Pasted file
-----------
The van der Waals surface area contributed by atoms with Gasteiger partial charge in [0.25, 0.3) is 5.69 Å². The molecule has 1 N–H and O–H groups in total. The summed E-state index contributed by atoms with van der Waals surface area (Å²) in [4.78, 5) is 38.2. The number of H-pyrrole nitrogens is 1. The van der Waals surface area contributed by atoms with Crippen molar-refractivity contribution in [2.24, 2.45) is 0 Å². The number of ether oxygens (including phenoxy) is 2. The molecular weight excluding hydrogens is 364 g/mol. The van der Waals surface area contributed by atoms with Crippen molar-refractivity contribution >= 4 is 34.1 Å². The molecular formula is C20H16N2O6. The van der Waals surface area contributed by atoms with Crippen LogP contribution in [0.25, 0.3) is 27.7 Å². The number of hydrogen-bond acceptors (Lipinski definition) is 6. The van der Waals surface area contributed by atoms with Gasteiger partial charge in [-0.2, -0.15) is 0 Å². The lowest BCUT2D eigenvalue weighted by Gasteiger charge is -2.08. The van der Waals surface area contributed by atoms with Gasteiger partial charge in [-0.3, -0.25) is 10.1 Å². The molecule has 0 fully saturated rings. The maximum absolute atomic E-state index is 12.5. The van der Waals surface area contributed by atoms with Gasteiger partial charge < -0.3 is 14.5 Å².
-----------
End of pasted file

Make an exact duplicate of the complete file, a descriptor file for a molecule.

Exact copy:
The van der Waals surface area contributed by atoms with Gasteiger partial charge in [0.25, 0.3) is 5.69 Å². The molecule has 1 N–H and O–H groups in total. The summed E-state index contributed by atoms with van der Waals surface area (Å²) in [4.78, 5) is 38.2. The number of H-pyrrole nitrogens is 1. The van der Waals surface area contributed by atoms with Crippen molar-refractivity contribution in [2.24, 2.45) is 0 Å². The number of ether oxygens (including phenoxy) is 2. The molecular weight excluding hydrogens is 364 g/mol. The van der Waals surface area contributed by atoms with Crippen molar-refractivity contribution >= 4 is 34.1 Å². The molecular formula is C20H16N2O6. The van der Waals surface area contributed by atoms with Crippen LogP contribution in [0.25, 0.3) is 27.7 Å². The number of hydrogen-bond acceptors (Lipinski definition) is 6. The van der Waals surface area contributed by atoms with Gasteiger partial charge in [-0.2, -0.15) is 0 Å². The lowest BCUT2D eigenvalue weighted by Gasteiger charge is -2.08. The van der Waals surface area contributed by atoms with Gasteiger partial charge in [-0.3, -0.25) is 10.1 Å². The molecule has 0 fully saturated rings. The maximum absolute atomic E-state index is 12.5. The van der Waals surface area contributed by atoms with Gasteiger partial charge < -0.3 is 14.5 Å².